In this Episode
- [00:39] – Stephan introduces Garry Meier, an award-winning, nationally recognized radio and podcast personality. He is a Chicago-based radio personality who has been active in Chicago radio since 1973.
- [05:39] – Stephan talks about his friend who watched one of Garry’s first shows with Steve back in the early days.
- [10:07] – Garry shares why Ken Rutkowski, founder of the group METal, is one of the most valuable people in his life.
- [16:26] – Stephan asks Garry why he keeps his personal life private and doesn’t talk too much about it on the radio or podcast.
- [21:10] – Garry shares his techniques on how he can talk for four hours without having a script on the radio.
- [25:33] – Garry gives tips and bits of advice based on the lessons he learned from podcasting.
- [29:53] – Garry discusses a blog he wrote last August titled 2020: The Fall Will Probably Kill You, and its inspiration.
- [35:55] – Stephan points out how the hardships in life are where you grow the most and evolve as a person.
- [39:50] – Stephan and Garry share how they view the pandemic’s silver lining and what effect it has on people.
- [50:40] – Visit Garry Meier’s website at garrymeier.com to learn more about him and listen to his podcast, Garry Meier Show.
Garry, it’s so great to have you on the show.
It’s just that I always feel like I do what I do, and I’m happy that accolades came along.
Thank you, Stephan, for the invitation. And not to be humble or whatever, it’s not false humility. All those awards are in a box, and I don’t even know where that box is. I’m not trying to get rid of them or shy away from those. I’m honored that I got them. It’s just that I always feel like I just do what I do, and I’m happy that those things came along.
Yeah. So let’s kind of rewind to the beginning. How did you end up getting paired up with Steve Dahl and having the Steve & Garry show? How did this all come about? Did you guys know each other beforehand? I don’t think you did, right?
I know you, and I talked about this before we taped the show here. We were talking about, is life random, is it kismet, is it a chance, what are your beliefs, and at one point or another, put your money on one of those things. I’m more or less putting my money on, and it seems like fate has played a hand most of the time in my career. What happened there was I was working all night at The Loop radio station that you mentioned. And the station in the meantime, about halfway into my run there about six months into my run, halfway into the year of it being sold, I heard that the station was going to change hands. And then I thought, in the past, when I’ve heard about a radio station being sold, they usually get rid of everybody, change formats, any combination of those things. But I thought I’m on the all-night show, I’ll be the last person they’re going to worry about. It’s not the most profitable day part of the radio station. So I’ll just sit here and see what happens.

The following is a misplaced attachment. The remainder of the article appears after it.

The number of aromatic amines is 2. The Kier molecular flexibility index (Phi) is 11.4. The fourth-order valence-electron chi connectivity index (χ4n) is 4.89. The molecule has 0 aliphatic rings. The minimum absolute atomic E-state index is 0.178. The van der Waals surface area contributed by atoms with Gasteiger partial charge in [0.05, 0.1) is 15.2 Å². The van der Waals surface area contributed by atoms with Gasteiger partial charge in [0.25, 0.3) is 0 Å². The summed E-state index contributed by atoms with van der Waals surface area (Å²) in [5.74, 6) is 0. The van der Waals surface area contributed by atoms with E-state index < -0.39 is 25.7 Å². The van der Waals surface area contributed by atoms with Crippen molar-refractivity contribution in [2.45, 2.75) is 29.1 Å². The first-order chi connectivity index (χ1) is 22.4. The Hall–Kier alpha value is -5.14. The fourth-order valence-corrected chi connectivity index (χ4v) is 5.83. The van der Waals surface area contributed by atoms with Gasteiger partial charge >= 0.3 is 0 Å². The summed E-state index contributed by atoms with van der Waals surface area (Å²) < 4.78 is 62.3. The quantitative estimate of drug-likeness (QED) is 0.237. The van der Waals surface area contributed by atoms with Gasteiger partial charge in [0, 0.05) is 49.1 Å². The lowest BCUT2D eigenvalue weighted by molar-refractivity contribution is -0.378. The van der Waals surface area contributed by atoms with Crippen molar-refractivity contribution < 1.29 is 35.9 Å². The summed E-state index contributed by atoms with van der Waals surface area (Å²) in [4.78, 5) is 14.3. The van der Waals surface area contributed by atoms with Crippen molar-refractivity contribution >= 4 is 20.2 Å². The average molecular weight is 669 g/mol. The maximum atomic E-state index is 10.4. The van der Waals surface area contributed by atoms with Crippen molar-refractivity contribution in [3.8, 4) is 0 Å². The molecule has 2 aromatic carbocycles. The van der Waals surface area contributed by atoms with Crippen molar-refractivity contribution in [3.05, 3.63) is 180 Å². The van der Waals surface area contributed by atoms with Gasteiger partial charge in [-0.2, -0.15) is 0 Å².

In the meantime, Steve was doing a morning show at another station. He had come in from Detroit. And I would listen to him on my way home after I got off the air at 6 AM. He was just starting at his station, and I’d listened to him, and I thought, “Hmm, this is interesting. I’ve never heard any radio quite like this.” He was doing all these character voices. And I just filed it away and thought, “Okay, interesting.” And then his radio station changed format. And he left it went from rock and roll to disco, and he didn’t fit that format. So he left and then the consultant who was in charge of the radio station I was working at was hired by the new owners. They kept the format as it was, but they decided to hire Steve to do mornings. So he would start at six, I was ending at six, and knowing what I did about him from listening to a show before.Isn't life all about the sandwiches? That's the best way to deal with life. Have a good sandwich and think about the best and worst moments you've witnessed. But no matter how much you've endured, you still get to have a good sandwich. Click To Tweet
One morning as he was starting, I threw something out to introduce him to say, “Hey, get ready. It’s Steve Dahl’s first day,” or whatever that was. And I said something like I think it was, “Steve saw gasoline priced at 79.9 on the pump in his neighborhood. He’s going to talk about it.” And when he heard that, he was standing behind me before I went home he was going on. He thought that was an interesting thing to say. And after a couple of days, I threw a few more things out when we were transitioning. And then, by the fifth day, he said, “Stay, we’ll talk.” And then we did that for a week, and then the program director was listening and thought this is chemistry, and he put us together. And that’s how that worked.
Oh wow. What a great kismet, a good word, I think for that.
Did you live in Chicago? How did you know about this?
I lived in the summers in Chicago. During the school year, I was in Toledo. But I had friends and family in Chicago. I stayed with friends and visited my aunt. So I would go there every summer for four years and listen to the Steve & Garry Show.
And how old were you at the time?
I was a teenager, and I was probably 15.
Did your aunt say, “Whatever you do, do not listen to these guys. They’re evil.”